I don’t have children, so I often think you couldn’t do it if you had a family as well and you were doing all your duties like that. I think it would be impossible.
What’s it like being married to the club president?
David is now the president, but I met him through the club. He’s been in Randwick for 20 years or something. We’ve been married two years and I think we met about six years ago.
I think it actually works, because you talk about a lot of stuff at home. Once a month we have a committee meeting—we’ve got ten people in the committee—but it’s great to be able to just bounce things off someone as you go, rather than waiting for the committee meeting each month. So [there’s] a lot of it around the dinner table!
When we met, I was doing a lot of the country races, going to all the Masters events, and he wasn’t doing any of that. Then he got a real bug. He loves doing it now, it’s almost flipped. I’m a bit like, “Oh, do we have to go to Cootamundra to do that race?” and he’s like, “Yeah, yeah, I want to go!” So it’s funny how we motivate each other at different times.
What’s your favourite race around NSW?
I probably have to say here [Heffron Park] because it’s close and it’s easy for me, but I quite like other circuits. I like going to Eastern Creek and I like Lansdowne … I do like them but I don’t race there as much any more.
I suppose they’re just a bit different, a bit up and down. Around here, here it’s quite tough. It’s just hard the whole lap, whereas on some of those other courses you get a bit of a downhill, you get a rest. I find you have to work hard here the whole time.
Any other thoughts about cycling?
I love it. I think the people you meet through cycling is amazing. You’re riding along … you don’t know necessarily who you’re riding next to. You start talking and you find out whatever they are, brain surgeon or whatever. It doesn’t matter what they are, but everyone’s got their own little story and it’s lovely isn’t it, to be able to meet people?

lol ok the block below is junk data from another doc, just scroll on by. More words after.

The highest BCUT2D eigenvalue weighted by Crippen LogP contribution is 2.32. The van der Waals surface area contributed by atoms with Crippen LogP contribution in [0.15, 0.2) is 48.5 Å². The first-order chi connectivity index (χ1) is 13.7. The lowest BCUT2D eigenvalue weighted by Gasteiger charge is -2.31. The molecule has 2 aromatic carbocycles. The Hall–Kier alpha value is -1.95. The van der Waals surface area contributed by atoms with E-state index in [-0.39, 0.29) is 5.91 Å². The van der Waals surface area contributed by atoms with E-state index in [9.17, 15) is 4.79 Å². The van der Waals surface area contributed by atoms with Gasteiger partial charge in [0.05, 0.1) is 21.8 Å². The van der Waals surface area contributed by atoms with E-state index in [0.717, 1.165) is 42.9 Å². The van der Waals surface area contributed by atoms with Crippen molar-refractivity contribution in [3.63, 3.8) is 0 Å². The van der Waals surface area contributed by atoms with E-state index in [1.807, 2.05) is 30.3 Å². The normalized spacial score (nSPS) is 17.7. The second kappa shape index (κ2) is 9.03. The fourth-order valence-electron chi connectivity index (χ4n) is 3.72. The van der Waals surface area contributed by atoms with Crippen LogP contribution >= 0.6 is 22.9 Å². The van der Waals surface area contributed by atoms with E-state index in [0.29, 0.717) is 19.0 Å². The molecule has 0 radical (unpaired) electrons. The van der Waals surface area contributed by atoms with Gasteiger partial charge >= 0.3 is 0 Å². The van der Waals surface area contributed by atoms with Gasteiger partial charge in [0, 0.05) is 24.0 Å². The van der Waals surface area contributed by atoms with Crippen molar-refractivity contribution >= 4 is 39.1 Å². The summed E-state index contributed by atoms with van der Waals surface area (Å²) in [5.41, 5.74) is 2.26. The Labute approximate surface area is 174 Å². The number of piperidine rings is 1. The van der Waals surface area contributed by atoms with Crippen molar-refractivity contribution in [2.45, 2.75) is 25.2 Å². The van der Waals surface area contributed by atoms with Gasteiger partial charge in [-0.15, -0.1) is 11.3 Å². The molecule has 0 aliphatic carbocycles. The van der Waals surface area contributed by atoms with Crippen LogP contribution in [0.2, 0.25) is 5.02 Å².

Thoughts on women’s cycling
You feel like you can make a difference, I reckon, like watching the racing and people enjoying their Saturday afternoon. I think it’s fun. I’ve enjoyed the Masters racing. The highlight for me was racing against other girls at that level, State and Nationals. I’ve got friends for life out of that.
Initially when you rock up, it’s quite intimidating. You think, “Oh my god, I’m not going to be able to …”. That’s what I see a lot of girls going through now, so part of my job, I feel, is to try and encourage women to give it a go.
Here, you’re racing against blokes and you’ve got to be tough. Then you go to Masters and you’re racing just against girls, and it’s really nice.
I think that’s one area, isn’t it, still that’s got a lot of work, especially with Cycling NSW. A lot of girls just won’t travel to State Masters for some reason, yet you know that they come and race here every week … I don’t know why.
Find out more about Sue Henry’s club at their website: Randwick Cycling Club.